When it comes to health insurance plans, most of us have learnt it the hard way! That’s where reading the policy fineprint comes handy, especially the diseases excluded from the plan (exclusions).
An exclusion is a statement in an insurance policy which describes a condition or type of loss not covered under the policy. It is an exception to the general statement of policy coverage. For instance, hospital cash plans do not cover dental treatment or surgery, pregnancy-related treatment, childbirth, etc.
Knowing the inclusions and exclusions of any insurance plan tells the coverage limit of your plan. If it does not cover something, you can either opt for some other plan or take an additional plan or rider.
Most health plans do not provide for pre-existing conditions/diseases (called limitation), which states the coverage does not apply to an illness or other medical condition treated or diagnosed prior to the policy. A limitation is also an exception to the policy coverage but applicable only under certain circumstances or for a specified period of time. For instance, critical illness riders do not cover pre-existing diseases within a period of 90-120 days from its commencement or a heart patient has to survive 30 days after the surgery to get the claim.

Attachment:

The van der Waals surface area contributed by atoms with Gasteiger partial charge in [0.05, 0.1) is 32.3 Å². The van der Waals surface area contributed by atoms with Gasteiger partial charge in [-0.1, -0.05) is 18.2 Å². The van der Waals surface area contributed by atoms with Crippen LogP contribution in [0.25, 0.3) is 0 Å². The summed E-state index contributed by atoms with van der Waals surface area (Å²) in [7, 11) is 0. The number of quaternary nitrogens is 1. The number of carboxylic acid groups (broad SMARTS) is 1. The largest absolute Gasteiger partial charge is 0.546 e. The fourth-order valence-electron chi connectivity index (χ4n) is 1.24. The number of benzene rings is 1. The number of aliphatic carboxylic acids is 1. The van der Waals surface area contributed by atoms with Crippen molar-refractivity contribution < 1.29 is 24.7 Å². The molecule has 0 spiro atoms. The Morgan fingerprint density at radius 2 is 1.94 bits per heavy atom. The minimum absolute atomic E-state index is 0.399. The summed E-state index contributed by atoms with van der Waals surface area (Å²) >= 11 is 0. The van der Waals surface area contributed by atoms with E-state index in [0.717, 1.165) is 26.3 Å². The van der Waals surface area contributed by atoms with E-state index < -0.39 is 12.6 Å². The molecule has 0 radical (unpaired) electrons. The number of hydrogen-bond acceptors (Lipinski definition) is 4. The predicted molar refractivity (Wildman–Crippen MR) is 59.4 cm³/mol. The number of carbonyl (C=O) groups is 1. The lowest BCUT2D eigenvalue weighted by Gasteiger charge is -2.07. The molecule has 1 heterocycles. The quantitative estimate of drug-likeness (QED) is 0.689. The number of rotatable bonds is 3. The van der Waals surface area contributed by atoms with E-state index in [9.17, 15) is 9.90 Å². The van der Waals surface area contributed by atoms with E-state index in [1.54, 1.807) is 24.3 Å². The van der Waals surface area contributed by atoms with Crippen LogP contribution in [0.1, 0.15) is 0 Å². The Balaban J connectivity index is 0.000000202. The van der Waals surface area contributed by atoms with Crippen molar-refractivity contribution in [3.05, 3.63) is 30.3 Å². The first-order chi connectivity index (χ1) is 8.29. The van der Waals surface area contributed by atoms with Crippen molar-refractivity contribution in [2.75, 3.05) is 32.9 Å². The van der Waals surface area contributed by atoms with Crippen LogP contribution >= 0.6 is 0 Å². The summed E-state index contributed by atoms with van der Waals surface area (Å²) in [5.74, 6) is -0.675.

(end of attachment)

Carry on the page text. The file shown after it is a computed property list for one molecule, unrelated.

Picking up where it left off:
Even in pre-existing diseases, individual health plans don’t cover complications arising from already existing diseases for the first four years of the policy.
Senior citizen health plans mostly exclude many ailments and, in many cases, needs to be topped up with a critical illness rider. A critical illness rider attached to a life insurance cover or as a standalone policy pays the entire sum insured and terminates the underlying policy once the claim is made. A claim can be made only once for a particular illness.
Sometimes, claims for specific ailments may not be allowed only in the first one or two years from commencement of the policy. Like, cataract is not covered in the initial years by most health plans. Since it is not a serious disease, one can wait to get it operated after the waiting period and claim the expense.
However, when hospitalisation is caused by an accident, exclusions or limitations do not come into effect.